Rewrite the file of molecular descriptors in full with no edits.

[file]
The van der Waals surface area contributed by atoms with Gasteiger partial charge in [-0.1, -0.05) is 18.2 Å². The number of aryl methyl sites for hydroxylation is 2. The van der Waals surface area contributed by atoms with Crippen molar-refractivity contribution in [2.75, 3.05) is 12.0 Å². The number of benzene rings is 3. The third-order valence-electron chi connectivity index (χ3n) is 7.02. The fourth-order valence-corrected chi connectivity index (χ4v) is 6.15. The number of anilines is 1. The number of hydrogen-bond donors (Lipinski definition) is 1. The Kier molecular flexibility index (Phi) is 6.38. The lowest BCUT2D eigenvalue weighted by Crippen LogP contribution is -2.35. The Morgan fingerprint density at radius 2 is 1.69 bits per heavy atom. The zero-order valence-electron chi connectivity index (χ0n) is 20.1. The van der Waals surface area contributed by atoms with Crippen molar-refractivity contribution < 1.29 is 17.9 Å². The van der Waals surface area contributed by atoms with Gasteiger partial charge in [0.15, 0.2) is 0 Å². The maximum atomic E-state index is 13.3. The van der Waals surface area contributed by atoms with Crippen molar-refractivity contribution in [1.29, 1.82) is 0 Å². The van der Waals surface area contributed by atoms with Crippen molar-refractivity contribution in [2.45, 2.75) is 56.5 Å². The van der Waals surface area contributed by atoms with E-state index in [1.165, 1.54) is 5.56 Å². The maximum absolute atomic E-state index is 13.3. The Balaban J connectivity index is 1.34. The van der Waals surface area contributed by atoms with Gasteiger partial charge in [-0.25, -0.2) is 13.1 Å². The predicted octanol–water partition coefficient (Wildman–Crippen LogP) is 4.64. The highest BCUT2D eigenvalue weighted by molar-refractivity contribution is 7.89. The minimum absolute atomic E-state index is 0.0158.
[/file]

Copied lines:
The van der Waals surface area contributed by atoms with Gasteiger partial charge in [-0.1, -0.05) is 18.2 Å². The number of aryl methyl sites for hydroxylation is 2. The van der Waals surface area contributed by atoms with Crippen molar-refractivity contribution in [2.75, 3.05) is 12.0 Å². The number of benzene rings is 3. The third-order valence-electron chi connectivity index (χ3n) is 7.02. The fourth-order valence-corrected chi connectivity index (χ4v) is 6.15. The number of anilines is 1. The number of hydrogen-bond donors (Lipinski definition) is 1. The Kier molecular flexibility index (Phi) is 6.38. The lowest BCUT2D eigenvalue weighted by Crippen LogP contribution is -2.35. The Morgan fingerprint density at radius 2 is 1.69 bits per heavy atom. The zero-order valence-electron chi connectivity index (χ0n) is 20.1. The van der Waals surface area contributed by atoms with Crippen molar-refractivity contribution < 1.29 is 17.9 Å². The van der Waals surface area contributed by atoms with Gasteiger partial charge in [0.15, 0.2) is 0 Å². The maximum atomic E-state index is 13.3. The van der Waals surface area contributed by atoms with Crippen molar-refractivity contribution in [1.29, 1.82) is 0 Å². The van der Waals surface area contributed by atoms with Crippen molar-refractivity contribution in [2.45, 2.75) is 56.5 Å². The van der Waals surface area contributed by atoms with E-state index in [1.165, 1.54) is 5.56 Å². The maximum absolute atomic E-state index is 13.3. The Balaban J connectivity index is 1.34. The van der Waals surface area contributed by atoms with Gasteiger partial charge in [-0.25, -0.2) is 13.1 Å². The predicted octanol–water partition coefficient (Wildman–Crippen LogP) is 4.64. The highest BCUT2D eigenvalue weighted by molar-refractivity contribution is 7.89. The minimum absolute atomic E-state index is 0.0158.